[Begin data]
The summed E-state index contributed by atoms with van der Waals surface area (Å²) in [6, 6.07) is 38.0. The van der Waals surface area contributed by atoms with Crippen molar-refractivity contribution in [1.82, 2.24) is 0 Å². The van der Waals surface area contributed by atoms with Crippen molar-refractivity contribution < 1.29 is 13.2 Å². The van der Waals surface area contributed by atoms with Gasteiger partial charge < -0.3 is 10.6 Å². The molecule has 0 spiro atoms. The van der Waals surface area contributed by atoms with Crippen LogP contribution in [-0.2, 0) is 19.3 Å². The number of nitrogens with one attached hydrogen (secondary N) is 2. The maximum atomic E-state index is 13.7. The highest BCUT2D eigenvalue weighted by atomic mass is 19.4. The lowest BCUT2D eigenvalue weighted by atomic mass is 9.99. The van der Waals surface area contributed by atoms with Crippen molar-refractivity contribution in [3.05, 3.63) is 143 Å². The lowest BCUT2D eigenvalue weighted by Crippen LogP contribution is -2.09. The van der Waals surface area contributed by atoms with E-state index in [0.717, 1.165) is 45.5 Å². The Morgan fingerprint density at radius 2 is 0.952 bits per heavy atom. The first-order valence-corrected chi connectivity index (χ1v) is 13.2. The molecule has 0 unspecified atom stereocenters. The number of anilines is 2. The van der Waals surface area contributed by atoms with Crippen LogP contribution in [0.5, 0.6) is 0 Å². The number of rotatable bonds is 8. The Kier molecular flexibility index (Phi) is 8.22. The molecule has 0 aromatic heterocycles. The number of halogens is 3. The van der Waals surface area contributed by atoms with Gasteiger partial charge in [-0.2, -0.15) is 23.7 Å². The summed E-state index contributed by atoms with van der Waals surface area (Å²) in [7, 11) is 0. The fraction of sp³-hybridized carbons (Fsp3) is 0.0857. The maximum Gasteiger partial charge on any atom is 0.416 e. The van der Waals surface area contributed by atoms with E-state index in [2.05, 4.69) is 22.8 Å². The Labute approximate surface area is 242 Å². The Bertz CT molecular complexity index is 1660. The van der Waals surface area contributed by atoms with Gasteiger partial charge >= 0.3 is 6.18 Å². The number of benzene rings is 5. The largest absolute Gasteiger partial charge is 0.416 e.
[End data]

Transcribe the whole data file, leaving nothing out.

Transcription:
The summed E-state index contributed by atoms with van der Waals surface area (Å²) in [6, 6.07) is 38.0. The van der Waals surface area contributed by atoms with Crippen molar-refractivity contribution in [1.82, 2.24) is 0 Å². The van der Waals surface area contributed by atoms with Crippen molar-refractivity contribution < 1.29 is 13.2 Å². The van der Waals surface area contributed by atoms with Gasteiger partial charge < -0.3 is 10.6 Å². The molecule has 0 spiro atoms. The van der Waals surface area contributed by atoms with Crippen LogP contribution in [-0.2, 0) is 19.3 Å². The number of nitrogens with one attached hydrogen (secondary N) is 2. The maximum atomic E-state index is 13.7. The highest BCUT2D eigenvalue weighted by atomic mass is 19.4. The lowest BCUT2D eigenvalue weighted by atomic mass is 9.99. The van der Waals surface area contributed by atoms with Crippen molar-refractivity contribution in [3.05, 3.63) is 143 Å². The lowest BCUT2D eigenvalue weighted by Crippen LogP contribution is -2.09. The van der Waals surface area contributed by atoms with E-state index in [0.717, 1.165) is 45.5 Å². The Morgan fingerprint density at radius 2 is 0.952 bits per heavy atom. The first-order valence-corrected chi connectivity index (χ1v) is 13.2. The molecule has 0 unspecified atom stereocenters. The number of anilines is 2. The van der Waals surface area contributed by atoms with Crippen LogP contribution in [0.5, 0.6) is 0 Å². The number of rotatable bonds is 8. The Kier molecular flexibility index (Phi) is 8.22. The molecule has 0 aromatic heterocycles. The number of halogens is 3. The van der Waals surface area contributed by atoms with Gasteiger partial charge in [-0.2, -0.15) is 23.7 Å². The summed E-state index contributed by atoms with van der Waals surface area (Å²) in [7, 11) is 0. The fraction of sp³-hybridized carbons (Fsp3) is 0.0857. The maximum Gasteiger partial charge on any atom is 0.416 e. The van der Waals surface area contributed by atoms with E-state index in [2.05, 4.69) is 22.8 Å². The Labute approximate surface area is 242 Å². The Bertz CT molecular complexity index is 1660. The van der Waals surface area contributed by atoms with Gasteiger partial charge >= 0.3 is 6.18 Å². The number of benzene rings is 5. The largest absolute Gasteiger partial charge is 0.416 e.